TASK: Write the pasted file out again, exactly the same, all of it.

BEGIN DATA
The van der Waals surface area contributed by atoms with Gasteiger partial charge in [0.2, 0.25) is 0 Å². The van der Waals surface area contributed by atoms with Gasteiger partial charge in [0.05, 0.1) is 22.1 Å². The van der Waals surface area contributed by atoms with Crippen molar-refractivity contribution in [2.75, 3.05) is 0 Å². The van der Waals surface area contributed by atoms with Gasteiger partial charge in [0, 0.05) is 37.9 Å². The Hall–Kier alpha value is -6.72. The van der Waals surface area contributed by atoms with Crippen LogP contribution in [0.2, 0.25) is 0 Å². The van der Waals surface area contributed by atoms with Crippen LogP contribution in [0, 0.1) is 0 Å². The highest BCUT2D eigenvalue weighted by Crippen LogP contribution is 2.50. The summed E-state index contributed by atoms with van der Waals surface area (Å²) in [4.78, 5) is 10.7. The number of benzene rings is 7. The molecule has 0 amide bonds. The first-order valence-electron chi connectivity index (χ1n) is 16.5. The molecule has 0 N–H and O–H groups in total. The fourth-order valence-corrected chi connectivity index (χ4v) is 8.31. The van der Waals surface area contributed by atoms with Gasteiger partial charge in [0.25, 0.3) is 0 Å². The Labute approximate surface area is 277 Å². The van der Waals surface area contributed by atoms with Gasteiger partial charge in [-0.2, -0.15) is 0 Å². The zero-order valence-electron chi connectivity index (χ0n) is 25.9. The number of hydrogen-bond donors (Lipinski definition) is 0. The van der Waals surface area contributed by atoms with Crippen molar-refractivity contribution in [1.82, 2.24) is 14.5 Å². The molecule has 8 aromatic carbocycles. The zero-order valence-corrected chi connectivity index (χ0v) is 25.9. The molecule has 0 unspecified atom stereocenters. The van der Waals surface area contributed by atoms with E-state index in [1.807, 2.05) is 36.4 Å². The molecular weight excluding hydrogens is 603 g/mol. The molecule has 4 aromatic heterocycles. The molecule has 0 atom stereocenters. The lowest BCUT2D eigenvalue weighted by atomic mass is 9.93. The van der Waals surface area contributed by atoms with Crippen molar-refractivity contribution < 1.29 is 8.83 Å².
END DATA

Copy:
The van der Waals surface area contributed by atoms with Gasteiger partial charge in [0.2, 0.25) is 0 Å². The van der Waals surface area contributed by atoms with Gasteiger partial charge in [0.05, 0.1) is 22.1 Å². The van der Waals surface area contributed by atoms with Crippen molar-refractivity contribution in [2.75, 3.05) is 0 Å². The van der Waals surface area contributed by atoms with Gasteiger partial charge in [0, 0.05) is 37.9 Å². The Hall–Kier alpha value is -6.72. The van der Waals surface area contributed by atoms with Crippen LogP contribution in [0.2, 0.25) is 0 Å². The van der Waals surface area contributed by atoms with Crippen LogP contribution in [0, 0.1) is 0 Å². The highest BCUT2D eigenvalue weighted by Crippen LogP contribution is 2.50. The summed E-state index contributed by atoms with van der Waals surface area (Å²) in [4.78, 5) is 10.7. The number of benzene rings is 7. The molecule has 0 amide bonds. The first-order valence-electron chi connectivity index (χ1n) is 16.5. The molecule has 0 N–H and O–H groups in total. The fourth-order valence-corrected chi connectivity index (χ4v) is 8.31. The van der Waals surface area contributed by atoms with Gasteiger partial charge in [0.25, 0.3) is 0 Å². The Labute approximate surface area is 277 Å². The van der Waals surface area contributed by atoms with Gasteiger partial charge in [-0.2, -0.15) is 0 Å². The zero-order valence-electron chi connectivity index (χ0n) is 25.9. The number of hydrogen-bond donors (Lipinski definition) is 0. The van der Waals surface area contributed by atoms with Crippen molar-refractivity contribution in [1.82, 2.24) is 14.5 Å². The molecule has 8 aromatic carbocycles. The zero-order valence-corrected chi connectivity index (χ0v) is 25.9. The molecule has 0 unspecified atom stereocenters. The van der Waals surface area contributed by atoms with E-state index in [1.807, 2.05) is 36.4 Å². The molecular weight excluding hydrogens is 603 g/mol. The molecule has 4 aromatic heterocycles. The molecule has 0 atom stereocenters. The lowest BCUT2D eigenvalue weighted by atomic mass is 9.93. The van der Waals surface area contributed by atoms with Crippen molar-refractivity contribution < 1.29 is 8.83 Å².